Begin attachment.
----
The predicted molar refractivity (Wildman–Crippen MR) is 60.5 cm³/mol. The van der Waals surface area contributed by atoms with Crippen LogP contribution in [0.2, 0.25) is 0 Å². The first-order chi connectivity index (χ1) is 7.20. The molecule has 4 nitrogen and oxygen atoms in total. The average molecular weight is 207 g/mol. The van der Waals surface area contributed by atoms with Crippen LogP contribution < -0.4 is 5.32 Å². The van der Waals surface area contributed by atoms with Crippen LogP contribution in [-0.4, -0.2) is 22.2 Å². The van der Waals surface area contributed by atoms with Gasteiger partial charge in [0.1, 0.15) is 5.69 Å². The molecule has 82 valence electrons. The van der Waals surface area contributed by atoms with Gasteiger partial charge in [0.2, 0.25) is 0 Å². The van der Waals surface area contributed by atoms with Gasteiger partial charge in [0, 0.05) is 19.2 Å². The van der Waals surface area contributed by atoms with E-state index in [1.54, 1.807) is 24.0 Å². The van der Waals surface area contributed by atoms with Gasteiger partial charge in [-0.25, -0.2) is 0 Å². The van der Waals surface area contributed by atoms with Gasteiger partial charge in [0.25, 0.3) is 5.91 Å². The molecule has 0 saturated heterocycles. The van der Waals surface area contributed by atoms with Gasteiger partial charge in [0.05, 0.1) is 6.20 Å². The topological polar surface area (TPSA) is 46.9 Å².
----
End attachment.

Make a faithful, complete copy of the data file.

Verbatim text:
The predicted molar refractivity (Wildman–Crippen MR) is 60.5 cm³/mol. The van der Waals surface area contributed by atoms with Crippen LogP contribution in [0.2, 0.25) is 0 Å². The first-order chi connectivity index (χ1) is 7.20. The molecule has 4 nitrogen and oxygen atoms in total. The average molecular weight is 207 g/mol. The van der Waals surface area contributed by atoms with Crippen LogP contribution < -0.4 is 5.32 Å². The van der Waals surface area contributed by atoms with Crippen LogP contribution in [-0.4, -0.2) is 22.2 Å². The van der Waals surface area contributed by atoms with Gasteiger partial charge in [0.1, 0.15) is 5.69 Å². The molecule has 82 valence electrons. The van der Waals surface area contributed by atoms with Gasteiger partial charge in [0.2, 0.25) is 0 Å². The van der Waals surface area contributed by atoms with Gasteiger partial charge in [0, 0.05) is 19.2 Å². The van der Waals surface area contributed by atoms with E-state index in [1.54, 1.807) is 24.0 Å². The van der Waals surface area contributed by atoms with Gasteiger partial charge in [-0.25, -0.2) is 0 Å². The van der Waals surface area contributed by atoms with Gasteiger partial charge in [0.25, 0.3) is 5.91 Å². The molecule has 0 saturated heterocycles. The van der Waals surface area contributed by atoms with Gasteiger partial charge in [0.05, 0.1) is 6.20 Å². The topological polar surface area (TPSA) is 46.9 Å².